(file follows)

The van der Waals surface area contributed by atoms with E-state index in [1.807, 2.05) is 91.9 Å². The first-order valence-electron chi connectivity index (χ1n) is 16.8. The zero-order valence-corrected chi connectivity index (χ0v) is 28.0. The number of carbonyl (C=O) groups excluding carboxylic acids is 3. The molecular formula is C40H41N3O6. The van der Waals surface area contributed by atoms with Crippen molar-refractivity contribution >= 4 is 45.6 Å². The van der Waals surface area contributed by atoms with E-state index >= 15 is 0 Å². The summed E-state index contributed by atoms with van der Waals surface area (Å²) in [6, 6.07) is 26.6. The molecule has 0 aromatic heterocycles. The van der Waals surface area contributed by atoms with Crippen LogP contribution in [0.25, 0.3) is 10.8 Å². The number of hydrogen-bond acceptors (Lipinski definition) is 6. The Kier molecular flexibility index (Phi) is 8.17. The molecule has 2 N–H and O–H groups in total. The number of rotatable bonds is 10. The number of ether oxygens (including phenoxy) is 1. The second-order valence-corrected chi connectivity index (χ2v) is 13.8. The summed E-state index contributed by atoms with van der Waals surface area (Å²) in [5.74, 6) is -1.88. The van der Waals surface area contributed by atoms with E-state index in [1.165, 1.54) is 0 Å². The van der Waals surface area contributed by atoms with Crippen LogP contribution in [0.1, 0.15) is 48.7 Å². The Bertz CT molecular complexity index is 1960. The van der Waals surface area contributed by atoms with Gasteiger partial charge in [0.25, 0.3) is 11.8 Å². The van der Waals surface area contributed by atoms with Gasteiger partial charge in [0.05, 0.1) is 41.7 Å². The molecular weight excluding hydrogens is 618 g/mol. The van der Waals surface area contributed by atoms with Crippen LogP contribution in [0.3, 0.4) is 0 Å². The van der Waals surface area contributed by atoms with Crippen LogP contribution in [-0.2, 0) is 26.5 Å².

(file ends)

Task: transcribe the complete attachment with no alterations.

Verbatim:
The van der Waals surface area contributed by atoms with E-state index in [1.807, 2.05) is 91.9 Å². The first-order valence-electron chi connectivity index (χ1n) is 16.8. The zero-order valence-corrected chi connectivity index (χ0v) is 28.0. The number of carbonyl (C=O) groups excluding carboxylic acids is 3. The molecular formula is C40H41N3O6. The van der Waals surface area contributed by atoms with Crippen molar-refractivity contribution >= 4 is 45.6 Å². The van der Waals surface area contributed by atoms with E-state index >= 15 is 0 Å². The summed E-state index contributed by atoms with van der Waals surface area (Å²) in [6, 6.07) is 26.6. The molecule has 0 aromatic heterocycles. The van der Waals surface area contributed by atoms with Crippen LogP contribution in [0.25, 0.3) is 10.8 Å². The number of hydrogen-bond acceptors (Lipinski definition) is 6. The Kier molecular flexibility index (Phi) is 8.17. The molecule has 2 N–H and O–H groups in total. The number of rotatable bonds is 10. The number of ether oxygens (including phenoxy) is 1. The second-order valence-corrected chi connectivity index (χ2v) is 13.8. The summed E-state index contributed by atoms with van der Waals surface area (Å²) in [5.74, 6) is -1.88. The van der Waals surface area contributed by atoms with E-state index in [1.165, 1.54) is 0 Å². The van der Waals surface area contributed by atoms with Crippen LogP contribution in [0.1, 0.15) is 48.7 Å². The Bertz CT molecular complexity index is 1960. The van der Waals surface area contributed by atoms with Gasteiger partial charge in [0.25, 0.3) is 11.8 Å². The van der Waals surface area contributed by atoms with Gasteiger partial charge in [0.05, 0.1) is 41.7 Å². The molecular weight excluding hydrogens is 618 g/mol. The van der Waals surface area contributed by atoms with Crippen LogP contribution in [0.3, 0.4) is 0 Å². The van der Waals surface area contributed by atoms with Crippen LogP contribution in [-0.2, 0) is 26.5 Å².